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Next Generation Life-cycle Cost Analysis Tool for Bridges in Iowa

Project Details
STATUS

In-Progress

PROJECT NUMBER

TR-737

START DATE

01/01/18

END DATE

02/28/20

FOCUS AREAS

Infrastructure

RESEARCH CENTERS InTrans, BEC
SPONSORS

Iowa Department of Transportation
Iowa Highway Research Board

Researchers
Principal Investigator
Alice Alipour

Faculty Affiliate

About the research

The Moving Ahead for Progress in the 21st Century Act (MAP-21) requires the states to develop and implement a transportation asset management plan (TAMP) for their National Highway System (NHS). This is to improve not only the condition of the bridges in service, but also the functionality of the entire system. Life-cycle cost and risk management analyses are the main analyses expected to be included in a state’s TAMP. For all the NHS bridge projects that receive federal assistance with an estimated total cost of $40 million or more, states are to perform LCCA as part of the value engineering study. The life-cycle cost analysis (LCCA) can be defined as “a process for evaluating the total economic worth of a usable project segment by analyzing initial costs and discounted future costs, such as maintenance, user costs, reconstruction, rehabilitation, restoring, and resurfacing costs, over the life of the project segment” (TEA 21-1998). The LCCA is believed to be an effective tool to compare the total user and agency cost of competing project implementation alternatives. This is because it offers a cost-centric approach to select the most cost-effective alternative to accomplish a preselected project at a specific level of benefits assumed to be equal among all the project alternatives being considered. The main idea behind the LCCA is that transportation investment decisions should consider all of the costs incurred during the period over which the alternatives are being compared rather than just looking into the initial costs.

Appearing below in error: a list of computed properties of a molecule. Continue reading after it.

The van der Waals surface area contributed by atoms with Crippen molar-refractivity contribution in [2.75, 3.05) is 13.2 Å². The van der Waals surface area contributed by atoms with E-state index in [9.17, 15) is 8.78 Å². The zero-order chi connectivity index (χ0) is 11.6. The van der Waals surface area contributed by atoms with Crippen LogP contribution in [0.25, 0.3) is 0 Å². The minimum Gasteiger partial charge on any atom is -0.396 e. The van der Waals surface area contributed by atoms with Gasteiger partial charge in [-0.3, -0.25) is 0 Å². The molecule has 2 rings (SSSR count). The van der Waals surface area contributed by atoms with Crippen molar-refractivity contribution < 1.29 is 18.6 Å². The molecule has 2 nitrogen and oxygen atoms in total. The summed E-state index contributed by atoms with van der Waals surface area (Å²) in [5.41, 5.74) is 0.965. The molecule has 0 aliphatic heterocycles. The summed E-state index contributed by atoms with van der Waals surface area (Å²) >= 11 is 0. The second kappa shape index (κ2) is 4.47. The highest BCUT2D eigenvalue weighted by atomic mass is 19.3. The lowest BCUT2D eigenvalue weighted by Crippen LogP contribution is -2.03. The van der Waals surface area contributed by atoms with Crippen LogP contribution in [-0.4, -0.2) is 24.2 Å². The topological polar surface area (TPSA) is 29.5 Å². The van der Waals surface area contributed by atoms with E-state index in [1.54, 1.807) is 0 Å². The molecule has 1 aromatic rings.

The State of Iowa has started the efforts to include risk management analysis into the TAMP. As a complementary step, there is a need for the development of the next generation of the LCCA (Next-Gen LCCA) tool, which is expected to (1) cover the most common types of bridges in Iowa, (2) integrate the available historical data from past inspections to the predictive models, (3) take into account the cost of maintenance and repair during the service life, (4) provide a manageable approach to include indirect costs in the analysis, and (5) deliver the capability to pair with the AASHTOWare BrM Bridge Management System and/or the Structure Inventory and Inspection Management System (SIIMS).

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